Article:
After the opening of Mecca, Prophet Muhammad did not attend the following two Pilgrimages. Perhaps, the reasons for this was that he had to give ample time to those who did not accept Islam to evaluate their situation and to recognize the value and enter-dimensions of Islam. The process of changing customs and habits takes time. If this natural process was violated, problems and violence can occur, therefore the Prophet managed accordingly to give peace a chance, proving once more Islam’s ever quest for peace.

After two years from the opening of Mecca and during the second Pilgrimage season, God revealed the Chapter of Declaration of Disassociation that among other things addressed the total termination of idol worshipping in and around the city of Mecca. Mecca, which holds the primordial faith of Abraham and the whole humanity, is to be the sacred center of orientation of all Muslims. The process of returning Mecca to its original sanctuary was made in several steps, one of which is used by some westerners to accuse Islam of being a religion that teaches violence. Following are the steps outlined in these verses:

1) To announce to the pilgrims, led by Abu Bakr, that God and His Prophet disassociate themselves from the Idolaters, who violated the agreements of peace and that there will be no more agreements made between the Muslims and the Idolaters in the future.

Note: Some Qur’anic interpreters illustrated that several of Quraysh tribes, except the tribes of Nadheer and Kenanah, broke the peace treaty of Hudaybiyah with the Muslims. Because of Quraysh’s breach of the agreement, God disassociated Himself and His Prophet from any more commitment to this particular treaty (with the exception of the two tribes) as well as other informal and customary treaties that were not bound by conditions or time, and ordered the believers to execute the order. See al Tafseer al Muneer, Volume 10, Page 99.

2) Any existing agreement (or part thereof) with the Idolaters, such as that with the tribes of Nadheer and Kenanah, shall be honored until its appointed time or until they breach the agreement.
We must pause here to note Islam’s quest for peace and justice by continuing to honor the agreement of Hudaybiyah with the tribes of Nadheer and Kenanah, who did not collaborate with Quraysh in breaching the peace treaty.

3) There will be no more idol worshiping in the Sacred places (Mecca and the Sacred Mosque). Note: the sanctity of Mecca with respect to Muslims is much like the Vatican City with respect to Christians.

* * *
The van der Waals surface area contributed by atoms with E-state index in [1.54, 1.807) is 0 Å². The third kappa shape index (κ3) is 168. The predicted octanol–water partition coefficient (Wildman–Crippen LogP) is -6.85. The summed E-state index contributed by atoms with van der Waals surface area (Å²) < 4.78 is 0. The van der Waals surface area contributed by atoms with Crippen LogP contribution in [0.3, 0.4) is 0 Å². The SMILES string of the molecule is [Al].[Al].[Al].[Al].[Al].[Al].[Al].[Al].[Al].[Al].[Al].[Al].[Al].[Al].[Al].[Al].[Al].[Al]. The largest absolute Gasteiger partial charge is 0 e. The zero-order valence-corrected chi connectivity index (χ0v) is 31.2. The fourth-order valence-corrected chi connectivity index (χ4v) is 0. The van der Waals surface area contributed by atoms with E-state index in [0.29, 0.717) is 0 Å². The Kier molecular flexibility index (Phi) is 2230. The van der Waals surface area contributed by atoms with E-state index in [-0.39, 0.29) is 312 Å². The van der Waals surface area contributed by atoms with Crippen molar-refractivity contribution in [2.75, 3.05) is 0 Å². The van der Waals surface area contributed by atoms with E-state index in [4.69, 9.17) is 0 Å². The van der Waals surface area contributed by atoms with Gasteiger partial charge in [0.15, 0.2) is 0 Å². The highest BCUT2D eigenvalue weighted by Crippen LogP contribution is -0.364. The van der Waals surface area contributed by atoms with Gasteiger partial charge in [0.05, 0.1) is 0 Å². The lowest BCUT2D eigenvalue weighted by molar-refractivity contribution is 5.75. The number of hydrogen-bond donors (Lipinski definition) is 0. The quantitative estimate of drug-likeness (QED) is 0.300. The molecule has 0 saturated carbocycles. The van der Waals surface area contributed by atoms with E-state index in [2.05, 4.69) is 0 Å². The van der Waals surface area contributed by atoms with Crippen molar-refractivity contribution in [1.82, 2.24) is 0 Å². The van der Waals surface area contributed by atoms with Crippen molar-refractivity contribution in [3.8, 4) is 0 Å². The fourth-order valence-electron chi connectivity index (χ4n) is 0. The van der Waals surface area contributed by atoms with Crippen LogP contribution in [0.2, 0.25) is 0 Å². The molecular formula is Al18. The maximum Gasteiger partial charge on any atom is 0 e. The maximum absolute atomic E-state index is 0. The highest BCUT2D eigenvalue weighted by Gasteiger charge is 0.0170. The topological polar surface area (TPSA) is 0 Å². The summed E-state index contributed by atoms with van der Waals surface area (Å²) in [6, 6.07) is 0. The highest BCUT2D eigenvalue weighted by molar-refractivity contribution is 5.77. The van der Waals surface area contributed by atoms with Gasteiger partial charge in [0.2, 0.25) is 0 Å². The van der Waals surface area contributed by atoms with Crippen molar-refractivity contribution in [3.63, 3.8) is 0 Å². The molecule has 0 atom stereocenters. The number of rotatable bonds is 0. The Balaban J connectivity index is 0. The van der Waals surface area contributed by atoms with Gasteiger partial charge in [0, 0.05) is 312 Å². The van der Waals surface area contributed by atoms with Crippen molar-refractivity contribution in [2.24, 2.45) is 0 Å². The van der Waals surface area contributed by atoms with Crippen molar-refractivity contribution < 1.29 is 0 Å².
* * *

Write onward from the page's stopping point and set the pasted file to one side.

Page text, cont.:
4) A period of four months to be given as a respite to those who chose to keep worshipping idols to either leave the Sacred places or embrace Islam.

5) A severe warning of actual war, after the respite period against idolaters who insisted that they would stay in the Sacred places and refused to accept Islam. It is this verse and its severe warning to the idolaters that is misused today to accuse Islam of teaching violence by killing disbelievers, Christians and Jews.

Below are verses 1-5 of Chapter 9, Declaration of Disassociation, to illustrate this misunderstanding and to show the true perspectives of the verse.

“(This is a declaration of) disassociation, from Allah and His Messenger to those whom you had made a treaty among the Idolaters (mushrikeen). So travel safely and freely, (O disbelieving Idolaters), throughout the land (during) four months but know that you cannot cause failure to God and that Allah will disgrace the disbelievers. And (it is) an announcement from God and His Messenger to the people on the day of the greater Pilgrimage (Hajj) that God is disassociated from the disbelievers, and (so is) His Messenger. So if you repent, that is best for you; but if you turn away – then know that you will not cause failure to God. And give tidings to those who disbelieve of painful punishment. Excepted are those with whom you made a treaty (limited by appointed time or condition) among the Idolaters and then they have not been deficient toward you in any thing or supported any one against you; so complete for them their treaty until their term (has ended). Indeed God loves the righteous (who are fully aware of Him). And when the sacred months have passed, then kill the Idolaters (mushrikeen) wherever you find them and capture them and besiege them and sit in wait for them at every place of ambush. But if they should repent, establish prayer, and give charity (zakah), let them go on their way. Indeed Allah is Forgiving Merciful.” Qur'an, 9:1-5.